How Me Getting My Virtual Tukkis Kicked Can Make You a Better Writer

How’s your week been so far? Mine’s been going well.

I’d like to jaw today about a subject I’d actually heard on a podcast–the dude called it “conscious competence,” but I’d like to take a cue from my last post, put a spin on it, and call it “The Four Stages of Videogame Mastery.”

(These steps apply to any type of thing people normally do that takes awhile to get good, but I’ll explain it in a way that makes sense to me, based on my experience).

On a side note, I’ll be referencing games like Lord of the Rings: Return of the King and a couple of the Street Fighter/Soul Calibur type games as I’m going along (especially since Number One below is what partially dragged me down as I got back into Return of the King over the past several weeks).

All right, here we go:

Number One: This is the total noob stage. You’re a beginner. You know the general concept of the game (bump off the computer/other virtual opponents), but you keep getting hit/killed a lot, and can’t really figure out why, or when you do, you’re not able to react fast enough to your opponent(s) (especially if he’s your brother or friend), and get hit anyway. The idea of combos are a mystery because you keep getting hit and interrupted every time you try one.

Number Two: You’ve learned punching, kicking, and slashing, and you can block so you’re not getting killed every five seconds. Now you start to build on that to learn basic combos. You can pull off a simple one every so often, but you retreat to the basics after you get knocked around after you duff a few, just to be safe.

Number Three: You’ve moved beyond basic combos to the more advanced ones, but still keep getting your butt kicked by others or the computer guys because you may resort to advanced techniques at the wrong time or situation. And you’re still getting your butt kicked as you master figuring out timing, spacing, and things like that (because some characters are slower than others), but it’s way less than in Numbers One and Two.

Number Four: Near total mastery of everything. You know every combo, angle, and what-have-ya. Any damage you take is minimal or short-lived because you’ve blocked almost any attack before anyone or anything even thinks of touching you. And if anyone does connect, you know how to counter and make ’em pay, because you’re outside yourself now…you can study the patterns of your friends and opponents and learn how to defeat them because the game controls from your end are second nature.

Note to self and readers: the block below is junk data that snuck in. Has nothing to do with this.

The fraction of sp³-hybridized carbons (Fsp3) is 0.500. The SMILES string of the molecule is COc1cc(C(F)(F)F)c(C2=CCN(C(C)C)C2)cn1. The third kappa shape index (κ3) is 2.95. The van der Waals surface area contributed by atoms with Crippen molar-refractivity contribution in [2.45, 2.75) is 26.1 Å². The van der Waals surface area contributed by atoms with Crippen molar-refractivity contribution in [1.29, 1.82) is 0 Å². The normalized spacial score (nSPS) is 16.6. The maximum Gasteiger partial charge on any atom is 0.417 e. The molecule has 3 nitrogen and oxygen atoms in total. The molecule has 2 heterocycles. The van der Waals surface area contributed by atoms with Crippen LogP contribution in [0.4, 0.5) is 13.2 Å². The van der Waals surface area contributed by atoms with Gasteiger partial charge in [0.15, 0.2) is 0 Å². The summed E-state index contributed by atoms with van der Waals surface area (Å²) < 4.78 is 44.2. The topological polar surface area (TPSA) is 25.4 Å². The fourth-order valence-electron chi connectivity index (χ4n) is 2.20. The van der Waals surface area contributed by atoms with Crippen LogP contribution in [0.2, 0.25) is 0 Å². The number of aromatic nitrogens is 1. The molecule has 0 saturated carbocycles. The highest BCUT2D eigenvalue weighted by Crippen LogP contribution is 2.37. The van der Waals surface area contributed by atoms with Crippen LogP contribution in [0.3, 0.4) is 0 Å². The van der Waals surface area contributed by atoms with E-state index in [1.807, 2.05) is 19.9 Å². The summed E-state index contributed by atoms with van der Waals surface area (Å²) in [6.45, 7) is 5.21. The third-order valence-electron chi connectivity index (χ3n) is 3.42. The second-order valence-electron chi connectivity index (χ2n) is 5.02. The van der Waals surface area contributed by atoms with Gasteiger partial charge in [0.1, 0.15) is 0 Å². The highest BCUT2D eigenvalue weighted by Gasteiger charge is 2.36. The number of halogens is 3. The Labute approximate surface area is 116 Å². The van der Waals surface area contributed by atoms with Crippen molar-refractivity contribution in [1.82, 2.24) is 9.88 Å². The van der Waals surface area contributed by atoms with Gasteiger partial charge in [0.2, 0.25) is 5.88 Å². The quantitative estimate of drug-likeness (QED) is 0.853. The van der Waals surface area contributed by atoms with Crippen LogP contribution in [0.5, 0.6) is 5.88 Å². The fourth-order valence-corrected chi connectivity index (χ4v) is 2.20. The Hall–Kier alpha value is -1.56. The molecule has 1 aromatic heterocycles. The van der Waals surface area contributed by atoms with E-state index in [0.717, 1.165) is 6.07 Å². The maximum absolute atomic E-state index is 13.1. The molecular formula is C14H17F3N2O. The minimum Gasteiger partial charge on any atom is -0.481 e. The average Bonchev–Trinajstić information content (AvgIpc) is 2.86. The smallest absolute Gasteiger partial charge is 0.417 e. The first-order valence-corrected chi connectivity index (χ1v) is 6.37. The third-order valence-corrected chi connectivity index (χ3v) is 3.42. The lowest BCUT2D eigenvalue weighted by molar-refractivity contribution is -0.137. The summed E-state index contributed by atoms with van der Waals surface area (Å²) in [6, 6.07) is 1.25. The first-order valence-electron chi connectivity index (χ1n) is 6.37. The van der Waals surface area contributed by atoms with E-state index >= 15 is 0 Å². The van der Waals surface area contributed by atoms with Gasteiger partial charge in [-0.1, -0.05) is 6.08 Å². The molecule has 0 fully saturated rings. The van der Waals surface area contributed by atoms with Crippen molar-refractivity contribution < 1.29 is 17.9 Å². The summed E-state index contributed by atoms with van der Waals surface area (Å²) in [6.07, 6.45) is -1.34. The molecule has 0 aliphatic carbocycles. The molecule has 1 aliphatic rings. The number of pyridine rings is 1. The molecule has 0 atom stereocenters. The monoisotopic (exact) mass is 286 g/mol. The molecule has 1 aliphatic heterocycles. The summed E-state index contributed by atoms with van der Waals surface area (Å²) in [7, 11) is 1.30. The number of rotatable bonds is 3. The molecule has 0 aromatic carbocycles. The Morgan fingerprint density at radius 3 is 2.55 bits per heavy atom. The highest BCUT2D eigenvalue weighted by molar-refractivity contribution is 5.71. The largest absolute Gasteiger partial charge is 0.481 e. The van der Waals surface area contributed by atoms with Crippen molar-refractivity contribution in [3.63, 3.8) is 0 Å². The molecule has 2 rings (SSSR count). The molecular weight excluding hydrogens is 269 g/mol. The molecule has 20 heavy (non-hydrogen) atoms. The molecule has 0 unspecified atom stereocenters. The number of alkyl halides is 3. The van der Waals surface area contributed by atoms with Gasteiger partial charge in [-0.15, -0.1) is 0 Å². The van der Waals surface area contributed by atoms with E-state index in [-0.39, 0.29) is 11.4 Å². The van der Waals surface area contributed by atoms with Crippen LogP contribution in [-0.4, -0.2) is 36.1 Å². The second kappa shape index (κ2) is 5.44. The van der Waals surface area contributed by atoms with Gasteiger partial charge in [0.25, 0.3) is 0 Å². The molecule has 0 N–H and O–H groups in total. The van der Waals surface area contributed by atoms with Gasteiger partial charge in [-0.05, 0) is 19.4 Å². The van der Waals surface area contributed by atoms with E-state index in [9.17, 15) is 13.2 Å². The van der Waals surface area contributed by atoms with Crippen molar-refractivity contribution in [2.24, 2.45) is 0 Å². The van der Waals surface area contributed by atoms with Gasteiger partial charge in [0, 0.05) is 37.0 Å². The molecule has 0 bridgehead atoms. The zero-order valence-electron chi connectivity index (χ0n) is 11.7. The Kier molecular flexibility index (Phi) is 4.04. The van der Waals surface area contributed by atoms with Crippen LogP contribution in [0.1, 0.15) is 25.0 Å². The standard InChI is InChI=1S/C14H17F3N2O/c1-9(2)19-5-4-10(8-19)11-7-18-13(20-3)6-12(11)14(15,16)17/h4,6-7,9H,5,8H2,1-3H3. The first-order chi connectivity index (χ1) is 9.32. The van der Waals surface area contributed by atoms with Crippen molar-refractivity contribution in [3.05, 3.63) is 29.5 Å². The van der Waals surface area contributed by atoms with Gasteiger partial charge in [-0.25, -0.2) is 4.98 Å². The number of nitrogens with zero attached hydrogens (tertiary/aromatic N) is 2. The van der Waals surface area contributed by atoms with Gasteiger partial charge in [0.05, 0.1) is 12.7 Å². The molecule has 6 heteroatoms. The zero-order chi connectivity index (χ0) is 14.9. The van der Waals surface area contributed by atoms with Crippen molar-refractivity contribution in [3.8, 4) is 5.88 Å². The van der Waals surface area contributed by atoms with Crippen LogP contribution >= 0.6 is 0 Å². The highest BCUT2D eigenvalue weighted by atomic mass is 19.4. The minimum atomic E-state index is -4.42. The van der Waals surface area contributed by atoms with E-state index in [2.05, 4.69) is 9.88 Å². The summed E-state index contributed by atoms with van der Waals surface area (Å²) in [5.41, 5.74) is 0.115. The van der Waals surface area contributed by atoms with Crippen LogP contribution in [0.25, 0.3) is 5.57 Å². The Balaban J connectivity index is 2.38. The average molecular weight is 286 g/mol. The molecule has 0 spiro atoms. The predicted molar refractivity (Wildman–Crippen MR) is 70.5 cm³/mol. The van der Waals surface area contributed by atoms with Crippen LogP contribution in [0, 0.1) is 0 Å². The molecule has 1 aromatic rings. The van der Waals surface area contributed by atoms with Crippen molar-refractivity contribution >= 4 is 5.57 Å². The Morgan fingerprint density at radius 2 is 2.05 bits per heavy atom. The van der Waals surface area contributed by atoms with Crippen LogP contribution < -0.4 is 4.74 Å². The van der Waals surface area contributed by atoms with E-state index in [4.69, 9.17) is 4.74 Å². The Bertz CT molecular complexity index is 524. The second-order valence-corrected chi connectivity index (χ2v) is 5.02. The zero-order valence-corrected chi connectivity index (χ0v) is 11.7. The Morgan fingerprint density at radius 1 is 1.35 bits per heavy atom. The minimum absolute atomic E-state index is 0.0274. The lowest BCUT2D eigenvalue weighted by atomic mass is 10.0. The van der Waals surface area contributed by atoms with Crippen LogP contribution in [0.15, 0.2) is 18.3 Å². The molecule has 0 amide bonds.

(And if anyone’s curious, I’m basically high Number Three/very early Four with the games I mentioned above).

This is like writing actually, both fiction and copy. They work on certain principles and concepts (characters, plots, problems, or prospects/problems/offers/solutions) and if you don’t know what’s what, you can get lost or not know why something isn’t working (if I want to do some foreshadowing in a story, but I’m not clear on my character or what specific issues he/she is going to have, for instance–then I’m at the wrong spot way down the line and foreshadowing won’t matter).

Writing can be different than a lot of games (depending on their depth) because a lot of writers come to writing at different points in their lives, and can start out with a higher comprehension of different points than others…or some things can be easier or harder to grasp for one reason or other. With a head-to-head fighting game, for instance, you can have some idea of what the goal is, but going in, even if you’ve played a lot of them before, because which controller buttons do what move varies depending on the game, every player starts more or less at zero.

In writing’s Number Four, you keep a pad by your bed for writing dialogue in your sleep, another one by the shower, and bedrock writers like Schwartz, Caples, King, and your favorite genre authors are second nature. Number Four is where you start breaking the rules, because you can look beyond the actual writing itself. You can pull away from the magic that it’s creating and analyze HOW those things are being done.

Everything has basic building blocks that build into the advanced stuff. Taking it any other way, if you don’t realize why/how things are the way they are, is a recipe for failure and floppage.

Next post should be Triple F. Be sure to swing by for that.

Until next time,

Ty

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About Ty Mall

Thanks for stopping by. I've almost always been interested in writing, among other things. Along with discovering pop culture, I've uncovered a lot about the craft over the past 10 years. And whether you're a fiction writer or email copywriter, I'm here to pass on what I've found out. And have a ton of fun in the process.
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